Loan proceeds are not taxed as income, which is another key aspect of this concept.
The last step isn’t the most pleasant to think about, but it’s a reality for all of us. At some point, we’ll all die. The wealthy prepare and plan for this ahead of time so they can put their loved ones in the best position possible.
First, any outstanding loans would be paid off with assets of the estate. Then, your heirs benefit from your savvy planning.
Instead of selling your assets, paying capital gains taxes, and distributing what’s left to your family, you’ll die still holding the assets. Tax law dictates that heirs are only responsible for capital gains taxes on the gains after they inherited the assets (the “stepped-up” value), which avoids the capital gains taxes from the gains that occurred during your lifetime.
For example, if you bought a stock for $25 per share, it was worth $100 per share when you died, and your heir sold it for $105, the heir would owe capital gains taxes on the difference between $100 and $105. The gains from $25 to $100 would not be taxed.
Keep in mind, this only relates to capital gains taxes and does not impact estate taxes.
Here are the key aspects and benefits of the buy, borrow, die strategy:
- You’ll keep your assets, allowing your portfolio to grow and compound.
- You won’t pay capital gains taxes because you won’t be selling assets.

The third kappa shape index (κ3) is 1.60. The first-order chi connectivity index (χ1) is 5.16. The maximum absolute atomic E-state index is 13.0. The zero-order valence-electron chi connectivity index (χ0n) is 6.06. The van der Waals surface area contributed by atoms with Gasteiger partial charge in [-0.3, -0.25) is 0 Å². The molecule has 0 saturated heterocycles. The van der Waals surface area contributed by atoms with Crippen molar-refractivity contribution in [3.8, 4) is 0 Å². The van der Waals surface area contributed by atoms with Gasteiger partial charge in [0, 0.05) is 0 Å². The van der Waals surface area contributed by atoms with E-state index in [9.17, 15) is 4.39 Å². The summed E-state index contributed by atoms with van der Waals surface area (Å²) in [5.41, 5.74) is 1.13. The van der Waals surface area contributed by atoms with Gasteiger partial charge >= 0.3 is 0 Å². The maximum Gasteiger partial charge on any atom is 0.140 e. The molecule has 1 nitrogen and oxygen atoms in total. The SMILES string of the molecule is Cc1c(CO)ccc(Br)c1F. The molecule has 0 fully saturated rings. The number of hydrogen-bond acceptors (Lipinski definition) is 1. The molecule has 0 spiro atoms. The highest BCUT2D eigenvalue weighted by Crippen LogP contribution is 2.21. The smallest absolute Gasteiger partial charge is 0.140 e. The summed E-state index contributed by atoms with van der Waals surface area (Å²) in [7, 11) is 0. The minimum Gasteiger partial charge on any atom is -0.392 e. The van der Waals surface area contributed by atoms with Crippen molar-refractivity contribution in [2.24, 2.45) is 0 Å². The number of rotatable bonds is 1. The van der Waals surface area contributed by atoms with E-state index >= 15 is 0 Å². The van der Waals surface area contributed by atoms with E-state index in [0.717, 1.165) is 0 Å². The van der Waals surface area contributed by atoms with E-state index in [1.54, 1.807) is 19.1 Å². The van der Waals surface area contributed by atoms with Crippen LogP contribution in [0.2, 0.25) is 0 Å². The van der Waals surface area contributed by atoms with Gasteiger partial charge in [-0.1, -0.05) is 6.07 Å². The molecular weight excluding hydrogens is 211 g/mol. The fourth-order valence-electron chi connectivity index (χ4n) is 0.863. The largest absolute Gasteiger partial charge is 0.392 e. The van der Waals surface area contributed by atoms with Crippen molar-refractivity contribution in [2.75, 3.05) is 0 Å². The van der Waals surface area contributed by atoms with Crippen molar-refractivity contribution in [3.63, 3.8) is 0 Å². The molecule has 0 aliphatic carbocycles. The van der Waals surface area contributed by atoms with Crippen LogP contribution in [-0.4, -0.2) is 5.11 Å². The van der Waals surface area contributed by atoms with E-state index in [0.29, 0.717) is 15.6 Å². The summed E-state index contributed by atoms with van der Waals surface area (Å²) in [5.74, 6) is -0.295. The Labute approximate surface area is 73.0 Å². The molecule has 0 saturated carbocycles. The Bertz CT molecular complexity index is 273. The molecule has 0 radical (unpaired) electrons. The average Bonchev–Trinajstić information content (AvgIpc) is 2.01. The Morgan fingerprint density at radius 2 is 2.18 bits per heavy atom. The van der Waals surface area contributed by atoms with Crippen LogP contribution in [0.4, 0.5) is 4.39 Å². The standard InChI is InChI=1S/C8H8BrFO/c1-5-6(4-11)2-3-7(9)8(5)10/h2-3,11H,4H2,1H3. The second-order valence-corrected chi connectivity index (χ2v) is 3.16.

- The interest rate you pay for the loan will be low since it is backed by your assets.
- Loan proceeds are not taxed as income.
- Your heirs only pay capital gains taxes based on the stepped-up value of the assets.
Will This “Loophole” Be Closed?
While the buy, borrow, die approach is completely legal and 100% legit, the idea of making it so easy for wealthy Americans to pay very little in taxes is not popular with a lot of people. In fact, the Biden administration has proposed changes to the tax law that would impact the approach and make it less effective.
These potential changes could include an increase in the highest capital gains tax rates. More significant to the big picture, another potential change would be to make unrealized gains subject to capital gains taxes at the time of death, with an exemption of $1 million per person.
Of course, the proposed changes would need to pass through Congress, where some opposition is sure to arise. And even if tax laws are changed as proposed, they won’t completely remove the benefits of the buy, borrow, die strategy.
Whether you’re in a position to implement the buy, borrow, die strategy today or not, it’s still helpful to understand the concept and why it works. Knowing some of the benefits of building wealth can serve as excellent motivation. And when you’ve built a portfolio and it’s time for estate planning, these ideas will prove to be incredibly valuable for you and your loved ones.
The opinions expressed in this article are for general information purposes only and are not intended to provide specific advice or recommendations about any investment product or security. This information is provided strictly as a means of education regarding the financial industry.